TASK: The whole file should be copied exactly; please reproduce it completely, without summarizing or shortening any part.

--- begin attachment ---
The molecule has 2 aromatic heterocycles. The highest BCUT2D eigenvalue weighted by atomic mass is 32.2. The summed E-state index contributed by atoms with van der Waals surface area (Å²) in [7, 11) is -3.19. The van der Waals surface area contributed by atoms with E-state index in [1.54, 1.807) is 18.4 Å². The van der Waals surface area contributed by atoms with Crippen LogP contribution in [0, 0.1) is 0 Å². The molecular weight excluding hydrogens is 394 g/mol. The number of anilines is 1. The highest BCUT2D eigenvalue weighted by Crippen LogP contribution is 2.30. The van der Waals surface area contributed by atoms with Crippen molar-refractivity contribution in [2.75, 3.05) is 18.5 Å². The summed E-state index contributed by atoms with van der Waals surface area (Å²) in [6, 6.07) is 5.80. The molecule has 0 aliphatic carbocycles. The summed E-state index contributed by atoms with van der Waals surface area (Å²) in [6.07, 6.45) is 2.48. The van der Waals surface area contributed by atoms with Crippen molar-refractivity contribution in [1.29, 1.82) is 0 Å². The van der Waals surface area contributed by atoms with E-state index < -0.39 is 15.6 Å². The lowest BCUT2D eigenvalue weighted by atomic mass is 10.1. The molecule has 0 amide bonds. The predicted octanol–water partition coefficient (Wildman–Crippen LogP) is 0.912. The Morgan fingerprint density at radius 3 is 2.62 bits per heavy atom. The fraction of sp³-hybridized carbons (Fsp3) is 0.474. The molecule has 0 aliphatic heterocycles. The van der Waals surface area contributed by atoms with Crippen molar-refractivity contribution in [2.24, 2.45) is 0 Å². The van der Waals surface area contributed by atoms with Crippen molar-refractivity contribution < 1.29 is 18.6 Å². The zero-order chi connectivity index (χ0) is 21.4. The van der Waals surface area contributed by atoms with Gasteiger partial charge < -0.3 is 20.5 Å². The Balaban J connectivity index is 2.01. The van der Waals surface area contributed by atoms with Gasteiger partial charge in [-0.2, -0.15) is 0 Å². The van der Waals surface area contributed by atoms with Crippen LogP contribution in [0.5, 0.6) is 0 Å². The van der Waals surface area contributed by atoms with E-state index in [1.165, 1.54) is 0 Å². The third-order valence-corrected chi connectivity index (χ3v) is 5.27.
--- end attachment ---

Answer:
The molecule has 2 aromatic heterocycles. The highest BCUT2D eigenvalue weighted by atomic mass is 32.2. The summed E-state index contributed by atoms with van der Waals surface area (Å²) in [7, 11) is -3.19. The van der Waals surface area contributed by atoms with E-state index in [1.54, 1.807) is 18.4 Å². The van der Waals surface area contributed by atoms with Crippen LogP contribution in [0, 0.1) is 0 Å². The molecular weight excluding hydrogens is 394 g/mol. The number of anilines is 1. The highest BCUT2D eigenvalue weighted by Crippen LogP contribution is 2.30. The van der Waals surface area contributed by atoms with Crippen molar-refractivity contribution in [2.75, 3.05) is 18.5 Å². The summed E-state index contributed by atoms with van der Waals surface area (Å²) in [6, 6.07) is 5.80. The molecule has 0 aliphatic carbocycles. The summed E-state index contributed by atoms with van der Waals surface area (Å²) in [6.07, 6.45) is 2.48. The van der Waals surface area contributed by atoms with Crippen molar-refractivity contribution in [1.29, 1.82) is 0 Å². The van der Waals surface area contributed by atoms with E-state index < -0.39 is 15.6 Å². The lowest BCUT2D eigenvalue weighted by atomic mass is 10.1. The molecule has 0 amide bonds. The predicted octanol–water partition coefficient (Wildman–Crippen LogP) is 0.912. The Morgan fingerprint density at radius 3 is 2.62 bits per heavy atom. The fraction of sp³-hybridized carbons (Fsp3) is 0.474. The molecule has 0 aliphatic heterocycles. The van der Waals surface area contributed by atoms with Crippen molar-refractivity contribution in [2.24, 2.45) is 0 Å². The van der Waals surface area contributed by atoms with Crippen molar-refractivity contribution < 1.29 is 18.6 Å². The zero-order chi connectivity index (χ0) is 21.4. The van der Waals surface area contributed by atoms with Gasteiger partial charge < -0.3 is 20.5 Å². The Balaban J connectivity index is 2.01. The van der Waals surface area contributed by atoms with Gasteiger partial charge in [-0.2, -0.15) is 0 Å². The van der Waals surface area contributed by atoms with Crippen LogP contribution in [0.5, 0.6) is 0 Å². The van der Waals surface area contributed by atoms with E-state index in [1.165, 1.54) is 0 Å². The third-order valence-corrected chi connectivity index (χ3v) is 5.27.